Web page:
Mom and Dad deplored that they had created a monster. “A cookie monster,” quipped Lucas.

He had no clue that what was ascending the staircase, waddling on fin-like stumps to the barricaded door of his inner sanctum, was none other than his long-lost pet. The door rattled as the creature’s snout impatiently nudged. Lucas ignored it, secure in his refuge, feeding his face. Crumbs cascaded onto his chest. The banging grew more aggressive.

“Get lost!” growled Lucas.

This incensed the creature and it launched an attack, hurling itself repeatedly at the barrier.

Suddenly wood splintered, axed by a claw-pointed appendage. The door was torn off its hinges, then smashed to shards as the tentacle flailed to release itself.

Lucas sat up straight, a cookie dangling from his lips. The Thin Mint descended to his lap.

With a savage bellow of anguish and spite, the greenish-gray wretch entered the room, tipping the drawers, shambling like a sea lion.

Eyes narrowed in disbelief, Lucas uttered a single word: “Blinky?” It wasn’t that he knew. He somehow intuited that this ungodly beast had been the snake he shunned through indifference. As it scuttled in his direction, their eyes locked and a message was conveyed. That look of sheer loathing for humans, particularly this specimen of inhumanity, seared into the slacker’s brain like a red-hot poker. He had been judged and condemned in the space of several blinks, yet the creature’s accusative gaze was unwavering.

Lucas threw boxes of cookies. His sole defense, they harmlessly bounced off.

The mutant lashed out with its claw and nailed his pillow as he lurched aside. The talon stabbed the mattress, shaking off the pillow. Lucas dropped to the floor and squirmed below his bed. The beast raised it with several limbs, tossed it wrathfully against a wall, and surged to corner the creep who had been a miserable master — providing dead rats laced with poison, broken glass, nails and screws. The man had sought to dispose of a nuisance. But Blinky endured, regurgitating the bad.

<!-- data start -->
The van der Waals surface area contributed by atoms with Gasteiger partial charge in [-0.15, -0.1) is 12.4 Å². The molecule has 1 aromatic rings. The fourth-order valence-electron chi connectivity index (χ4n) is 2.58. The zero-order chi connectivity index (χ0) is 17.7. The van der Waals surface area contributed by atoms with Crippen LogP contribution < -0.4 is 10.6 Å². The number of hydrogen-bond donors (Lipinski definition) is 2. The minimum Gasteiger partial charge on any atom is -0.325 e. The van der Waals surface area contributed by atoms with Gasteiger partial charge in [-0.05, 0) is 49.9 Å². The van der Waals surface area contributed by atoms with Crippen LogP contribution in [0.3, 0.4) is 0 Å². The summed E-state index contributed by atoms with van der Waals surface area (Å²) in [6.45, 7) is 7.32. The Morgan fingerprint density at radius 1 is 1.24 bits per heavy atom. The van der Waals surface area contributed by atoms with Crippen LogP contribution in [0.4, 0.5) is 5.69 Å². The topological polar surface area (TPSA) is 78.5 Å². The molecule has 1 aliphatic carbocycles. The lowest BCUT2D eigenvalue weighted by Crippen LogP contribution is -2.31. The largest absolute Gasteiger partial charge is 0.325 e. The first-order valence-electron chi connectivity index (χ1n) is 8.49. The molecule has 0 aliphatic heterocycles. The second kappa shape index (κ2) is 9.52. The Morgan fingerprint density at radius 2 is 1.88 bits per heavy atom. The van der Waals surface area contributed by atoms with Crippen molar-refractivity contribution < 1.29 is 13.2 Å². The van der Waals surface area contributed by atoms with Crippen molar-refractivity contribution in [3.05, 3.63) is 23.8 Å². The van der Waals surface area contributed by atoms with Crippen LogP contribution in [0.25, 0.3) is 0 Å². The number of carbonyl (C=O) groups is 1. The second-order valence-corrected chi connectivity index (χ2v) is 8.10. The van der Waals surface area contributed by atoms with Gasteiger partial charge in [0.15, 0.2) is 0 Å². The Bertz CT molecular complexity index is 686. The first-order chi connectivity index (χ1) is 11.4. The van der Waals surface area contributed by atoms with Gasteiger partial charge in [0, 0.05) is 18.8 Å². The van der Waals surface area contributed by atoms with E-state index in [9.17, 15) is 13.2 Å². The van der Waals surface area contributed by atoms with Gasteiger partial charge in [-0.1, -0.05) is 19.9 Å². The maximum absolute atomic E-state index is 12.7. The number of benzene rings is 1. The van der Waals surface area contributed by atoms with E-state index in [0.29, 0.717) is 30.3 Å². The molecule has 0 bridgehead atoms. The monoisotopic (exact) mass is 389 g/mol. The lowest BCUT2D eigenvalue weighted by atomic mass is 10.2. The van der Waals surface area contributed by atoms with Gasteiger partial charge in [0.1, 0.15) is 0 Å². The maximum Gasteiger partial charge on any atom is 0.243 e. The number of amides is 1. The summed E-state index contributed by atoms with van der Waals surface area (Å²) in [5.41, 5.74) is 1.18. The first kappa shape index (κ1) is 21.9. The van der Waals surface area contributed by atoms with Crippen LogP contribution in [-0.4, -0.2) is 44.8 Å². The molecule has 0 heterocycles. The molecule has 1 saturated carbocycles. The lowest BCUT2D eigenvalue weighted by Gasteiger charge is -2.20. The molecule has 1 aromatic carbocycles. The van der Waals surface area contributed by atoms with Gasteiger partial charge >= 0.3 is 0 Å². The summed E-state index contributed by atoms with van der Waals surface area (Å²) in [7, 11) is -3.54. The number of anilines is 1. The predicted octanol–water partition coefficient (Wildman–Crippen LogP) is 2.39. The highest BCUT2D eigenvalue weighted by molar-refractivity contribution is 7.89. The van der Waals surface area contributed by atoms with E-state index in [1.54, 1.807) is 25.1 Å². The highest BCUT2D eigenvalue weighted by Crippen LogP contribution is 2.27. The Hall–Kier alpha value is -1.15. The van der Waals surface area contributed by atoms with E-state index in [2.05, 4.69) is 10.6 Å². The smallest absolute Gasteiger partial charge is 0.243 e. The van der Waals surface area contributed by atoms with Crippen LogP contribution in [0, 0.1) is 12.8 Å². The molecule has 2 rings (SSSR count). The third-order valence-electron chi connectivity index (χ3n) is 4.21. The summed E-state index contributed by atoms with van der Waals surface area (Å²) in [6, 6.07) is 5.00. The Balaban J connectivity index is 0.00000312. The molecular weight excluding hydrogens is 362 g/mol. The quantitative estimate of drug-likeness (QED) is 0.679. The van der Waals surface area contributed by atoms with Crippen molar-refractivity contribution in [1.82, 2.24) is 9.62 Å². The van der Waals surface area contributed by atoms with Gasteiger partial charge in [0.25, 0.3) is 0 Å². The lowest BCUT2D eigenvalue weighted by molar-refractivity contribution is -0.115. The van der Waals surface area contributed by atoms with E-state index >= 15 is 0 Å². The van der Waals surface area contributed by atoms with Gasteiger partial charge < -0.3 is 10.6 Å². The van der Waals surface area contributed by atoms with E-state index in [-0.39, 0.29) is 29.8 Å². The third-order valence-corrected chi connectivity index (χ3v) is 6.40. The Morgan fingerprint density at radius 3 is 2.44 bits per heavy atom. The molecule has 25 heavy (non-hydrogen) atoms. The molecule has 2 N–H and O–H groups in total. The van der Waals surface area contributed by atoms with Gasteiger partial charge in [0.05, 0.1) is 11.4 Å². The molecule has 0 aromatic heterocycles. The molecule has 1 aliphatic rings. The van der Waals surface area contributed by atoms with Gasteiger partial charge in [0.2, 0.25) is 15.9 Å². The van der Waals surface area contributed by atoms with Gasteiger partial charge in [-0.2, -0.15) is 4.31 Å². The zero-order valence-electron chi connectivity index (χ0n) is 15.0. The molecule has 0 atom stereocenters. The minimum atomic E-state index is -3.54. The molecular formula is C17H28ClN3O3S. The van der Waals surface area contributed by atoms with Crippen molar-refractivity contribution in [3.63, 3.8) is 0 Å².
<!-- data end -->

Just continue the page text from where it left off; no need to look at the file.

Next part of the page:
Eyeing him malevolently, it cast tentacles to coil or pinch his arms. A second pair of limbs shot out to skewer him with spikes. The agitated creature chopped him down the center, flicking another limb. The halves were discarded in gestures of contempt. It was a hollow victory. It didn’t change things. Couldn’t make a sad life better.

One monster had been slain. The survivor, the avenger, shuffled away . . . to spend the rest of its days in darkness. The only place where a monster is truly at home.

© 2011 Lori R. Lopez

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18 Responses so far.

  1. It is true, ya gotta save the thin mints. Good tale.

  2. Yes, such things are imperative! Thanks. :)

  3. Avatar of Amit Amit says:

    one more nice tale in my favorites list

  4. Rob Read says:

    Wonderful story. I wondered how you were going to pull the various sections together in the finale. It worked well — all came together nicely.

  5. Ah, I’m glad to hear you think so, Rob! :)

  6. Triss says:

    so wonderful story… i never heard or read this type of story ever.. :) thanks for writing. i enjoyed it alot.

  7. Diana says:

    Short n simple. i like it. nice story

  8. Thanks, Diana. That’s what I was aiming for. It’s my shortest story, written in a day just for fun. :)

  9. Akshay says:

    wonderful story such thing is very good.

  10. Shah says:

    Loving your style! Enjoyable read. Well done. X

  11. Shah says:

    Love how you got it all to close so perfectly. Excellent! X

  12. Thanks again! Sometimes the end justifies the means. :)